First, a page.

I recently had the chance to conduct a LEGO® Serious Play® workshop for the Mentoring program of Verona Professional Women Networking, sitting down with a group of ambitious, professional women and helping them tackle that never-ending dilemma of not having enough hours in the day.
“The problem is a lack of direction, not time. We all have 24 hours in a day”.
I was free to design a workshop that would help these professional women gain better clarity on what they wanted out of their professional careers while trying to balance personal lives, children, relationships and personal passions. My inspiration came from my own experience as a professional in the marketing field, juggling a full time job, two small kids and a husband, as well as a competitive running “career” (while I don’t compete professionally, let’s just say it’s a passion that takes up a lot of time in training and racing). Recently I was somewhat disappointed in a recent race performance and found myself saying often that I just didn’t have any more time to cram in more training sessions. I was already running 14-15 kilometers on my lunch break to try to keep up. That’s when my husband asked me, “why do you really run? What are you trying to get out of it?”
The preparation for this workshop was born from this very idea. In a professional mentoring program, as a mentor for over 5 years now, most participants blame their problems on not having enough time. But let’s be honest, even if we had 25 or 30 hours in a day, we would still probably complain that we just can’t get everything done. Quite often, the root of our problems, insecurity or unhappiness is the misguided idea that we don’t have enough time and we can’t find a balance between “obligations” and “desires”.
We all have 24 hours in a day.
Our 1.5 hour workshop had one specific goal: to clarify the path towards our direction regarding work-life balance starting with a 24-hour window.
I also wanted to be transparent with the participants that they weren’t going to find their direction in life from one hour-long workshop. However, what I hoped to support them with was a clear distinction between PRIORITIES and DIRECTION.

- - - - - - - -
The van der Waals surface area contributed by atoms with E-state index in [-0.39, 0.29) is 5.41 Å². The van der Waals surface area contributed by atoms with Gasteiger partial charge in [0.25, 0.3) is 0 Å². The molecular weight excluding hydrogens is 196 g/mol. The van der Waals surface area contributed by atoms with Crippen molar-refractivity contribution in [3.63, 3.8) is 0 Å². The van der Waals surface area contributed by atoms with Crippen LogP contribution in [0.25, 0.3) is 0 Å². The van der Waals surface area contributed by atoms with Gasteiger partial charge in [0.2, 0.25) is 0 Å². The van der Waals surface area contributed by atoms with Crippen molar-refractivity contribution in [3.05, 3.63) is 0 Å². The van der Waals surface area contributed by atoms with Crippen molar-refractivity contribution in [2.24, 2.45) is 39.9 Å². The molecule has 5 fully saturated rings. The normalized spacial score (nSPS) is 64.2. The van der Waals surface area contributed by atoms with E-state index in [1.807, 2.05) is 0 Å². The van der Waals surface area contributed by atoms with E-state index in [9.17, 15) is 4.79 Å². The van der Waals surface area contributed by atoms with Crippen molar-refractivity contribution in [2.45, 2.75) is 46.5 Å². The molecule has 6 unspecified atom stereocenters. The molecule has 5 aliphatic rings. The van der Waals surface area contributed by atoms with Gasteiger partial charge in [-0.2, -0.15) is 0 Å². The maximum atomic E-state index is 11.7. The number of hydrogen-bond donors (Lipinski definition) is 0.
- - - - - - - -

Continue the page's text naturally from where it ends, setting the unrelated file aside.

Priorities are the “what”, an act or a thing that we deem important in any particular moment. It usually, and should, change given the period of time. Meanwhile, direction is the “why”. It is the reason we create or do certain things, our sense of determination. Our direction should generally be consistent over time.
Let’s start building!
The first build was an ice breaker build. After a short introduction to the methodology, but no explanation of the bricks themselves, I asked the participants to build a representation of themselves using a figurehead and only five other bricks.
Remember that LEGO® Serious Play® is a process of: (1) Challenge, (2) Build, (3) Share and (4) Reflect. The builds are meant to stimulate a thought process in a given amount of time (usually between 3-5 minutes depending on the complexity) and then reflect on what was constructed.
I gave each participant a printed packet of the reflection questions so they could keep a log of their reflections to take back to their mentors.
In this first, rather easy, exercise, I asked them to jot down why they used these specific words and characteristics to describe themselves and if they would use the same description in another setting like in the office or when meeting someone new. This already raised a lot of self-examination questions as the answer was typically “no”, because as women we don’t always feel comfortable or secure expressing our ambitions and aspirations.
First reflection from my side: we need to help professional women build more confidence.
We spent some time doing exercises that allow participants to get familiar with the bricks and the storytelling behind their creations. Then we dove into the heart of our workshop.